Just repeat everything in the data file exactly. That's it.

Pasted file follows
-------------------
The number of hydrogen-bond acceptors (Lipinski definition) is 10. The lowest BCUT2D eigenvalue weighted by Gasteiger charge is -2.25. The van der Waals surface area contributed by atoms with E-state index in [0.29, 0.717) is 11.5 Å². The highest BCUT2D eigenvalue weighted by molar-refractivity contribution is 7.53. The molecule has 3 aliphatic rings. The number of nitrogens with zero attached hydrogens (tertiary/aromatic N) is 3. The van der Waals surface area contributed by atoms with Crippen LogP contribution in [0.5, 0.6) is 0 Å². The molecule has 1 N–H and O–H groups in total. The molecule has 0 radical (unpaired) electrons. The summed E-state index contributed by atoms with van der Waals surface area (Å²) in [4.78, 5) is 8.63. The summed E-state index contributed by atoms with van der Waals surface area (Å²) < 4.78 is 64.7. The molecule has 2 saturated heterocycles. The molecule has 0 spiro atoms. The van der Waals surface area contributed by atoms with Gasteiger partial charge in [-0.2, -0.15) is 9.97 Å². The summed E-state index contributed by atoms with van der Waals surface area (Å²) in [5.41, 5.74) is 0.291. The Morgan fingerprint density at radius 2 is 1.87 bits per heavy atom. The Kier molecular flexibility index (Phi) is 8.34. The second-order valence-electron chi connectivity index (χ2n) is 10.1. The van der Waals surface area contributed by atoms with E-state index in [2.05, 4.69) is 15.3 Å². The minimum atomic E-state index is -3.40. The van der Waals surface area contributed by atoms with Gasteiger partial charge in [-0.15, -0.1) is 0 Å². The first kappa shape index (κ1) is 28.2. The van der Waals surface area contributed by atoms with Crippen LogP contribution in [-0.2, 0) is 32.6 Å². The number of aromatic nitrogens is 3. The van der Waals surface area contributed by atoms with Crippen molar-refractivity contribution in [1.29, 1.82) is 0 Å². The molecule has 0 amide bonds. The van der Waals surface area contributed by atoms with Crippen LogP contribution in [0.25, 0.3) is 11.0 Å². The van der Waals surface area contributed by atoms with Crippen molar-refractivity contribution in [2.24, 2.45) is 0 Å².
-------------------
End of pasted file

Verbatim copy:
The number of hydrogen-bond acceptors (Lipinski definition) is 10. The lowest BCUT2D eigenvalue weighted by Gasteiger charge is -2.25. The van der Waals surface area contributed by atoms with E-state index in [0.29, 0.717) is 11.5 Å². The highest BCUT2D eigenvalue weighted by molar-refractivity contribution is 7.53. The molecule has 3 aliphatic rings. The number of nitrogens with zero attached hydrogens (tertiary/aromatic N) is 3. The van der Waals surface area contributed by atoms with Crippen LogP contribution in [0.5, 0.6) is 0 Å². The molecule has 1 N–H and O–H groups in total. The molecule has 0 radical (unpaired) electrons. The summed E-state index contributed by atoms with van der Waals surface area (Å²) in [4.78, 5) is 8.63. The summed E-state index contributed by atoms with van der Waals surface area (Å²) < 4.78 is 64.7. The molecule has 2 saturated heterocycles. The molecule has 0 spiro atoms. The van der Waals surface area contributed by atoms with Gasteiger partial charge in [-0.2, -0.15) is 9.97 Å². The summed E-state index contributed by atoms with van der Waals surface area (Å²) in [5.41, 5.74) is 0.291. The Morgan fingerprint density at radius 2 is 1.87 bits per heavy atom. The Kier molecular flexibility index (Phi) is 8.34. The second-order valence-electron chi connectivity index (χ2n) is 10.1. The van der Waals surface area contributed by atoms with E-state index in [2.05, 4.69) is 15.3 Å². The minimum atomic E-state index is -3.40. The van der Waals surface area contributed by atoms with Gasteiger partial charge in [-0.15, -0.1) is 0 Å². The first kappa shape index (κ1) is 28.2. The van der Waals surface area contributed by atoms with Crippen LogP contribution in [-0.2, 0) is 32.6 Å². The number of aromatic nitrogens is 3. The van der Waals surface area contributed by atoms with Crippen molar-refractivity contribution in [1.29, 1.82) is 0 Å². The molecule has 0 amide bonds. The van der Waals surface area contributed by atoms with Crippen LogP contribution in [0.25, 0.3) is 11.0 Å². The van der Waals surface area contributed by atoms with Crippen molar-refractivity contribution in [2.24, 2.45) is 0 Å².